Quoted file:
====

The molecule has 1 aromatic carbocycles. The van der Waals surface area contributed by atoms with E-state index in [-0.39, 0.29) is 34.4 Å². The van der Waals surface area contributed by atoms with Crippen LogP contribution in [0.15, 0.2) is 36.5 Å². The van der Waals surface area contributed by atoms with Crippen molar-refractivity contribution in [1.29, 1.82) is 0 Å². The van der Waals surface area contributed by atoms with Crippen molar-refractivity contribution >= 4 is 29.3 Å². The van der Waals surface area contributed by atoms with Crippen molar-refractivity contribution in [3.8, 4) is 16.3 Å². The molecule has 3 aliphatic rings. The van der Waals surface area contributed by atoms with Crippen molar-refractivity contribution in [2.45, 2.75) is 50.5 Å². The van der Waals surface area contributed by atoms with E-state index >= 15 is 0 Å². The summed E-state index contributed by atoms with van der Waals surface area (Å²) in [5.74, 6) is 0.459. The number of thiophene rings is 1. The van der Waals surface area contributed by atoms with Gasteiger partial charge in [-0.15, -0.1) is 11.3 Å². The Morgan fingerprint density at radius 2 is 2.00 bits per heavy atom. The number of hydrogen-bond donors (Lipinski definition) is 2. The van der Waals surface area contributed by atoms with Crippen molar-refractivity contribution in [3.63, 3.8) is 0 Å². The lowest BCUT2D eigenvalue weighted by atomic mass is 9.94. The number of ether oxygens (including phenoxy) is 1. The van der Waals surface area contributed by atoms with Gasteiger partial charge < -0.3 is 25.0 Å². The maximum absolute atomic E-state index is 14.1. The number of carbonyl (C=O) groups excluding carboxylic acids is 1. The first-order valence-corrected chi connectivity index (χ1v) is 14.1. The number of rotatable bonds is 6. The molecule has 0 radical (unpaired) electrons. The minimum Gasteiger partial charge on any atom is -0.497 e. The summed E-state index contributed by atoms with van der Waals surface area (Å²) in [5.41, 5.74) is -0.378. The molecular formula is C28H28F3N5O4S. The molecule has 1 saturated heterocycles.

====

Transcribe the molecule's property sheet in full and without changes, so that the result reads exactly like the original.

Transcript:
The molecule has 1 aromatic carbocycles. The van der Waals surface area contributed by atoms with E-state index in [-0.39, 0.29) is 34.4 Å². The van der Waals surface area contributed by atoms with Crippen LogP contribution in [0.15, 0.2) is 36.5 Å². The van der Waals surface area contributed by atoms with Crippen molar-refractivity contribution in [1.29, 1.82) is 0 Å². The van der Waals surface area contributed by atoms with Crippen molar-refractivity contribution >= 4 is 29.3 Å². The van der Waals surface area contributed by atoms with Crippen molar-refractivity contribution in [3.8, 4) is 16.3 Å². The molecule has 3 aliphatic rings. The van der Waals surface area contributed by atoms with Crippen molar-refractivity contribution in [2.45, 2.75) is 50.5 Å². The van der Waals surface area contributed by atoms with E-state index >= 15 is 0 Å². The summed E-state index contributed by atoms with van der Waals surface area (Å²) in [5.74, 6) is 0.459. The number of thiophene rings is 1. The van der Waals surface area contributed by atoms with Gasteiger partial charge in [-0.15, -0.1) is 11.3 Å². The Morgan fingerprint density at radius 2 is 2.00 bits per heavy atom. The number of hydrogen-bond donors (Lipinski definition) is 2. The van der Waals surface area contributed by atoms with Crippen molar-refractivity contribution in [3.63, 3.8) is 0 Å². The lowest BCUT2D eigenvalue weighted by atomic mass is 9.94. The number of ether oxygens (including phenoxy) is 1. The van der Waals surface area contributed by atoms with Gasteiger partial charge < -0.3 is 25.0 Å². The maximum absolute atomic E-state index is 14.1. The number of carbonyl (C=O) groups excluding carboxylic acids is 1. The first-order valence-corrected chi connectivity index (χ1v) is 14.1. The number of rotatable bonds is 6. The molecule has 0 radical (unpaired) electrons. The minimum Gasteiger partial charge on any atom is -0.497 e. The summed E-state index contributed by atoms with van der Waals surface area (Å²) in [5.41, 5.74) is -0.378. The molecular formula is C28H28F3N5O4S. The molecule has 1 saturated heterocycles.